Don’t specify IP’s in your SQL connection string


In today’s SQL newsletter from I was horrified to find the following tip:

When you specify a server in an ADO.NET connection string, use the server’s IP address, not the server’s DNS name. By using an IP address instead of a DNS name, name resolution does not have to occur, reducing the amount of time it takes for a connection to be made. A server’s IP address can be used to specify either a default or named instance of a server running SQL Server. If you are running a cluster, use the virtual SQL Server IP address. [7.0, 2000, 2005]

As a guy who’s lived through more than one IP address renumbering disaster, please believe me when I say you should never do that.  IP addresses can and do change.  While server names can also change, it’s easy to make fake DNS entries for an old server name that points to the new name.  It’s impossible to make a fake IP address point to one in another subnet, especially if the server is being physically moved.

Disaster recovery is a great example, and performance testing offsite is another.  There are times when we’ll airlift an entire application and drop it somewhere else.  Everything will be the same, but the IP’s are different – and bam, the application fails.  Programmers have to be called in to track down every possible location in their app for a connection string.

Furthermore, applications don’t query DNS every time they query the server.  They have a DNS cache, and they will only look up the DNS name periodically – and that time is usually measured in hours or days, not seconds or minutes.

If your application is so blazingly fast that a 1-second DNS lookup once per day is a bottleneck for you, then I salute you, and you might consider using IPs in your connection string.  However, the rest of us need to use DNS names.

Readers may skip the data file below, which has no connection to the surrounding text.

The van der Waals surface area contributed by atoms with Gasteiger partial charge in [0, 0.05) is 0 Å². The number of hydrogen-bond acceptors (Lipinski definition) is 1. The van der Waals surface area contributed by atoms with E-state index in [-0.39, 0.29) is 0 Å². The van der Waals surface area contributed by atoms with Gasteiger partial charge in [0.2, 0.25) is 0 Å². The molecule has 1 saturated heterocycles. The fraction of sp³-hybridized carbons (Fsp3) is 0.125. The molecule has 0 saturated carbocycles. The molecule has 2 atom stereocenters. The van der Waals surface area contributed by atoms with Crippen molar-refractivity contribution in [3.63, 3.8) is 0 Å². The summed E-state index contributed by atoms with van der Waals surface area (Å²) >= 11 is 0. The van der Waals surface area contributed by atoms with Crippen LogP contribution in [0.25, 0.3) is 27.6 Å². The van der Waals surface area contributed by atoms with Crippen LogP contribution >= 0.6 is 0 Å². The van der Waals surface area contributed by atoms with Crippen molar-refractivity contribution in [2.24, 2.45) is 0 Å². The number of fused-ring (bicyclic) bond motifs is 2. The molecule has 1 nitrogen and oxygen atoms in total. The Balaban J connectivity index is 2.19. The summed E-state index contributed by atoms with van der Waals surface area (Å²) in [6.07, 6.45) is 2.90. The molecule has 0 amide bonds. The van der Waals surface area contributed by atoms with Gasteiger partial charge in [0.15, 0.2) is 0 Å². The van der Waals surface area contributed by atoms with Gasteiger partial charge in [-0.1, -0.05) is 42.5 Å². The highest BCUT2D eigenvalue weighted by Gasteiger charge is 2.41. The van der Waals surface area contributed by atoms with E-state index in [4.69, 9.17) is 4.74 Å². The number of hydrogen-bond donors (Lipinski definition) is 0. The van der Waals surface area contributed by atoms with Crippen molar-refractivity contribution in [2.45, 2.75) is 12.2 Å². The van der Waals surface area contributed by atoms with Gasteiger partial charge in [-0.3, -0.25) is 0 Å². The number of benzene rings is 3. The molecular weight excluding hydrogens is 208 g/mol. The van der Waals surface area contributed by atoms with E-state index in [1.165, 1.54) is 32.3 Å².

Normally I like and I recommend it for beginners, so I was surprised on this one, and I had to point it out.

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2 Comments. Leave new

  • YES!!!! I just saw the blog entry, because I am in the middle of configuring a DNS based load balancer. I can confirm that it is days. As long as the connection comes back, the ADO.NET connection will continue using the IP values.
    But yea, why do people think it’s okay to hard code an IP address in their code?

  • I think the real question would be: why are people hard coding connection strings in their code at all. A connection string should not be hard coded in and instead should be stored in a config file or some other external configuration method that is easy to change. Not saying the article is wrong, but there should never be a reason to call in a developer to change a connection string. IT administration staff should be able to update a configuration value and the application respect that. In .NET this is easy using an app.config (or web.config) file and the System.Configuration.ConfigurationManager class.


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